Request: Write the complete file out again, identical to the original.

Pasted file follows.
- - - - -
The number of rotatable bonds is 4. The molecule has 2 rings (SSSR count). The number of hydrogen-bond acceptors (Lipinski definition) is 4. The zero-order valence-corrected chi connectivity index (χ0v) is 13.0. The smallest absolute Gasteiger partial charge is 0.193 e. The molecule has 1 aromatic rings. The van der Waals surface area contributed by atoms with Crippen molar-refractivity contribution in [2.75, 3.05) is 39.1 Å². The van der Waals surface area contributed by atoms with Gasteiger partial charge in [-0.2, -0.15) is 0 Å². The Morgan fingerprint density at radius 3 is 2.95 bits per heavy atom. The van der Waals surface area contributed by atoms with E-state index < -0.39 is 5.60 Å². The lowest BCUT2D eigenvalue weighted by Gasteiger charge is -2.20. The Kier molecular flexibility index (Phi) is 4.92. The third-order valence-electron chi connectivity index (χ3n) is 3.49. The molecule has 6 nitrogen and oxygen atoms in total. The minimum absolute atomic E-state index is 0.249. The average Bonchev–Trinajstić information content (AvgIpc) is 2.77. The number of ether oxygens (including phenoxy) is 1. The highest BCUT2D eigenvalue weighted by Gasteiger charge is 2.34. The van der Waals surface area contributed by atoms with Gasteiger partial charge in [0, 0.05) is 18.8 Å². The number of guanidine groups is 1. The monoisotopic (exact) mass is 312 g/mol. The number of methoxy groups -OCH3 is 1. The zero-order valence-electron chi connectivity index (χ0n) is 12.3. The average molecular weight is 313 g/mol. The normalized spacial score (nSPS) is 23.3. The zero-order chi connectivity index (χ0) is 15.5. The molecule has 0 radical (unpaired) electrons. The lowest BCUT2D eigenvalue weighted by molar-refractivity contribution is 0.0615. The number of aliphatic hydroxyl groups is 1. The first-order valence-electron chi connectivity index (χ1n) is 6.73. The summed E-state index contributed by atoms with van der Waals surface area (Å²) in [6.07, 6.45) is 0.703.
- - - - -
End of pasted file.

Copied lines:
The number of rotatable bonds is 4. The molecule has 2 rings (SSSR count). The number of hydrogen-bond acceptors (Lipinski definition) is 4. The zero-order valence-corrected chi connectivity index (χ0v) is 13.0. The smallest absolute Gasteiger partial charge is 0.193 e. The molecule has 1 aromatic rings. The van der Waals surface area contributed by atoms with Crippen molar-refractivity contribution in [2.75, 3.05) is 39.1 Å². The van der Waals surface area contributed by atoms with Gasteiger partial charge in [-0.2, -0.15) is 0 Å². The Morgan fingerprint density at radius 3 is 2.95 bits per heavy atom. The van der Waals surface area contributed by atoms with E-state index < -0.39 is 5.60 Å². The lowest BCUT2D eigenvalue weighted by Gasteiger charge is -2.20. The Kier molecular flexibility index (Phi) is 4.92. The third-order valence-electron chi connectivity index (χ3n) is 3.49. The molecule has 6 nitrogen and oxygen atoms in total. The minimum absolute atomic E-state index is 0.249. The average Bonchev–Trinajstić information content (AvgIpc) is 2.77. The number of ether oxygens (including phenoxy) is 1. The highest BCUT2D eigenvalue weighted by Gasteiger charge is 2.34. The van der Waals surface area contributed by atoms with Gasteiger partial charge in [0, 0.05) is 18.8 Å². The number of guanidine groups is 1. The monoisotopic (exact) mass is 312 g/mol. The number of methoxy groups -OCH3 is 1. The zero-order valence-electron chi connectivity index (χ0n) is 12.3. The average molecular weight is 313 g/mol. The normalized spacial score (nSPS) is 23.3. The zero-order chi connectivity index (χ0) is 15.5. The molecule has 0 radical (unpaired) electrons. The lowest BCUT2D eigenvalue weighted by molar-refractivity contribution is 0.0615. The number of aliphatic hydroxyl groups is 1. The first-order valence-electron chi connectivity index (χ1n) is 6.73. The summed E-state index contributed by atoms with van der Waals surface area (Å²) in [6.07, 6.45) is 0.703.